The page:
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Helen Darbishire and Ernest De Selincourt (eds), The Poetical Works of William Wordsworth, Vol. 1: Poems Written in Youth; Poems Referring to the Period of Childhood (Second Edition)
Ἄγε, ζωγραϕῶν ἄριστε
- 1Reynolds, come, thy pencil prove,
- 2Reynolds, come and paint my love,
- 3Shadow'd here her picture see
- 4Shadow'd by the muse and me.
- 5The muse who knows 'twere rash to dare
- 6From life to paint a form so fair,
- 7pg 262For sure so many charms combine
- 8Half Apelles' fate were thine.
- 9 Waving in the wanton air
- 10Black and shining paint her hair;
- 11Could with Life the canvass bloom
- 12Thou might'st bid it breathe perfume.
- 13Let her forehead smooth and clear
- 14Through her shading locks appear,
- 15As at eve the shepherd sees
- 16The silver crescent through the trees;
- 17Nicely bend the living line
- 18Black and delicately fine,
- 19As you paint her sable brows
- 20Arch'd like two etherial bows.
- 21 Gentle as a vernal sky
- 22Soft and sleepy paint her eye,
- 23Trembling as the lunar beam
- 24Sweetly silvering o'er the stream.
- 25Now her lovely cheek adorn
- 26With the blushes of the morn.
- 27Give her lip the rose's hue
- 28Moisten'd with the morning dew,
- 29Paint it breathing love and joy,
- 30Breathing bliss that ne'er can cloy.
- 31 Let thy softest pencil throw
- 32O'er her neck a tint of snow,
- 33There let all the Loves repair,
- 34Let all the Graces flutter there.
- 35Loosely chaste o'er all below
- 36Let the snowy mantle flow,
- Editor’s Note37As silvered by the morning beam
- 38The white mist curls on Grasmere's stream,
- 39Which, like a veil of flowing light,
- 40Hides half the landskip from the sight.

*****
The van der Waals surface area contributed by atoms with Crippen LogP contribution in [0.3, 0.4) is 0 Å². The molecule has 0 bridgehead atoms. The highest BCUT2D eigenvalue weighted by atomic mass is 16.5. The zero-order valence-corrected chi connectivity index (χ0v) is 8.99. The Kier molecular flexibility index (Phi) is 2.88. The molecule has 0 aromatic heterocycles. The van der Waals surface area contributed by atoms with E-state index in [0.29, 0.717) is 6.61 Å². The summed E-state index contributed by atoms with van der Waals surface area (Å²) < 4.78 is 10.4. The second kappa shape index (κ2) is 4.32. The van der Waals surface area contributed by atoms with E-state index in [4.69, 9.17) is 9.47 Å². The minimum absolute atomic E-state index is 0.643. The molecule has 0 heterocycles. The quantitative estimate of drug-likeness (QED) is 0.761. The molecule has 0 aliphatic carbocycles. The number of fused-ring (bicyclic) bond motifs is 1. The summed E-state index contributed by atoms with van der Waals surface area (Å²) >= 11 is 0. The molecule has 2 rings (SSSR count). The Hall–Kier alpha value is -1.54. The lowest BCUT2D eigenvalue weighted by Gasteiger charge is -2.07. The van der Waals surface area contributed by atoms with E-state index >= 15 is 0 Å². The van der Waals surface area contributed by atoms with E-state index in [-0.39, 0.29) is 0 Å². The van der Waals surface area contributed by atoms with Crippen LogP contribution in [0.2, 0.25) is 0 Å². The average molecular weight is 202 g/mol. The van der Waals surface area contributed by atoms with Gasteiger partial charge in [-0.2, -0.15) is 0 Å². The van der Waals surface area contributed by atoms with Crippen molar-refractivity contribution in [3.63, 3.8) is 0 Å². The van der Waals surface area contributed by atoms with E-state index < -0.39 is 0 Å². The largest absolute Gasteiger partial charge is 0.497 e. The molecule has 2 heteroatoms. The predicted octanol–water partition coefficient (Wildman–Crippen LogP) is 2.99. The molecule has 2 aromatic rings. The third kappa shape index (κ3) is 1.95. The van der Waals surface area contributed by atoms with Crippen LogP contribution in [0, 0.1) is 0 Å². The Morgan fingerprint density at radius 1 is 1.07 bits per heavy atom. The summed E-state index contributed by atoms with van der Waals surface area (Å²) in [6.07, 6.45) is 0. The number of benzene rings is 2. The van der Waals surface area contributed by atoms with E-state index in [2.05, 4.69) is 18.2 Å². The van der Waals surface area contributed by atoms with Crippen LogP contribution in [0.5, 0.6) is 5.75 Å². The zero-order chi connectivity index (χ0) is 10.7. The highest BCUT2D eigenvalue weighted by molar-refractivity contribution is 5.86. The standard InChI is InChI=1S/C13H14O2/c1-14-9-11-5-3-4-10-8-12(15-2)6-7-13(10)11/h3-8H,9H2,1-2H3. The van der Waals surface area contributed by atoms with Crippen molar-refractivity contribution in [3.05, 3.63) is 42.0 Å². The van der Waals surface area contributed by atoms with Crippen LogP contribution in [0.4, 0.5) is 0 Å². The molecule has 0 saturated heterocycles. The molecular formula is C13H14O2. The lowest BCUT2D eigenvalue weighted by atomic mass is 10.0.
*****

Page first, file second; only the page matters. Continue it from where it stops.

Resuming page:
- 41Here I see the wandering rill,
- 42The white flocks sleeping on the hill,
- 43While Fancy paints, beneath the veil,
- 44The pathway winding through the dale,
- 45The cot, the seat of Peace and Love,
- 46Peeping through the tufted grove.
- 47 Reynolds, Heav'n directs the line,
- 48Heav'n inspires the fair design;
- 49All but Life thy pencil gives,
- 50Gods! she comes, the picture lives.
Hawkshead, August 7th, 1786.
p. 261. II. Anacreon—Imitation: This is the first of the poems preserved in a small quarto notebook bound in brown calf, into which W. copied several of his earliest verses. "Did W. ever tell you that the accident of his being given a manuscript book was the first occasion (I do not say cause) of his writing poetry? He thought it a pity, after filling up a few pages, to leave the remainder 'white and unwritten still', and so got into the habit of reducing to shape the thoughts which had before been vaguely haunting his brain, like to body-waiting souls, which wandered by the Lethean pools." (A. de Vere to W. R. Hamilton, Jan. 1843.) It seems likely that this is the notebook referred to, and several of its missing pages probably contained more of these schoolboy verses. It was used later, chiefly at Racedown, for rough drafts.
This poem, like Beauty and Moonlight (p. 263), seems to be a tribute to W.'s early affection for Mary Hutchinson, "the maid to whom were breathed my first fond vows". (Prelude, xi. 317, A2.)
37–45. Cf. Septimi Gades, 55–60, and Prelude (A), i. 589–93:
('Organic pleasure from the silver wreaths', etc. 1850.) Cf. also May, 78–80:
- A Child—I held unconscious intercourse
- With the eternal Beauty, drinking in
- A pure organic pleasure from the lines
- Of curling mist.
- Such gentle mists as glide
- Curling with unconfirmed intent,
- On that green mountain's side.